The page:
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The International Air Transport Association (IATA) must define a “pharma service” standard for its member carriers to meet, according to Mark Edwards, MD of supply chain consultancy Modalis.

Speaking yesterday at the SMi Cold Chain Distribution Conference, Mr Edwards said current air freight “pharma services” were often little more than expedited general cargo services.

“By defining a standard, IATA would boost shipper confidence in the safe transport of its products,” he said.

“Existing services often lack specific pharmaceutical requirements and staff and crew frequently make assumptions that could jeopardise the security of the product.”

In 2015, Mr Edwards’ firm recorded just one instance of pharmaceuticals being spoiled by temperature excursion when travelling by ocean freight, while for airfreight he said the number was in the high teens.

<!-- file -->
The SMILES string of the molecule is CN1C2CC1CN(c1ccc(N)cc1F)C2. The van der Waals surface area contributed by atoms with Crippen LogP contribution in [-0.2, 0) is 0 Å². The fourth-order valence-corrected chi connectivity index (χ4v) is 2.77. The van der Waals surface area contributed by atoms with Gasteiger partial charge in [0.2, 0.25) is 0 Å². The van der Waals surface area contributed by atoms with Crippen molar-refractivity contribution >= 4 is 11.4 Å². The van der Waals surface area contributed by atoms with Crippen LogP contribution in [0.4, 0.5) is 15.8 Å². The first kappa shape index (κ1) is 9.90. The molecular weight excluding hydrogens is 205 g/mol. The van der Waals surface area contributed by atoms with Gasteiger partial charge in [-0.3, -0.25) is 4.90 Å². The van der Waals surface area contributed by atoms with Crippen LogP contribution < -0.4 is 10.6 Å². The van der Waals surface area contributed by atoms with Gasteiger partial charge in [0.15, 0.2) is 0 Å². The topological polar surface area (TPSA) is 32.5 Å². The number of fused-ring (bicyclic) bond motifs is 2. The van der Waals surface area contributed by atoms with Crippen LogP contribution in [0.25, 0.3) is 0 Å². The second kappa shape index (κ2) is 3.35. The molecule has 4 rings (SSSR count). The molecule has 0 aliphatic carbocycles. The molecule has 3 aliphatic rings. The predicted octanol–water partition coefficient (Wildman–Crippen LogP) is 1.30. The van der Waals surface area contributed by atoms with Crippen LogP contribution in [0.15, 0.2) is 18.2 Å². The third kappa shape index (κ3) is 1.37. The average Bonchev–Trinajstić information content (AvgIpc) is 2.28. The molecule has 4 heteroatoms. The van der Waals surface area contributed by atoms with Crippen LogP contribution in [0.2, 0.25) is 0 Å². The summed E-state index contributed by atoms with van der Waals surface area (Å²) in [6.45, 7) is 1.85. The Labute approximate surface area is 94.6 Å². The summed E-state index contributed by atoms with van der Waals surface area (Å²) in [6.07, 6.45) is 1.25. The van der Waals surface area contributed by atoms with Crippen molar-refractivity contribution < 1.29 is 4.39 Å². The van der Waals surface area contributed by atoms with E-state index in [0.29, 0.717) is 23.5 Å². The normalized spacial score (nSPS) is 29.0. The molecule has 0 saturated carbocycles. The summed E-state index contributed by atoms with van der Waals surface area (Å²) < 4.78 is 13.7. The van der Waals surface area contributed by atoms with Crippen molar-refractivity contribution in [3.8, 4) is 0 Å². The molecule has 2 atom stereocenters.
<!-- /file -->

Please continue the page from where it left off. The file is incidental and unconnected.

“This is all down to the way the goods are shipped,” said Mr Edwards.

“For ocean services, the container is sealed at origin and, in most cases, opened at the destination. However, for air shipments there are issues caused by the numerous hand-off points involved and the poor quality of a number of ground handling operations.”

By defining a set of standards that all its members must comply with, Mr Edwards said IATA would be able to ensure that carriers provided dedicated, trained staff and temperature-controlled facilities to reduce the risk of spoilage.

“Not only this, but it would reward those who have invested in high-quality services and provide something for those that haven’t to aim for,” he added.

Mr Edwards said the association’s Centre of Excellence for Independent Validators in Pharmaceutical Logistics (CEIV) was a “great start”, but urged for more to be done.

“Being site specific, CEIV does not cover the whole chain,” he said.

“Just because Lufthansa’s operation in Frankfurt is CEIV-certified does not mean the destination airport is covered.”

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    CEIV modal shift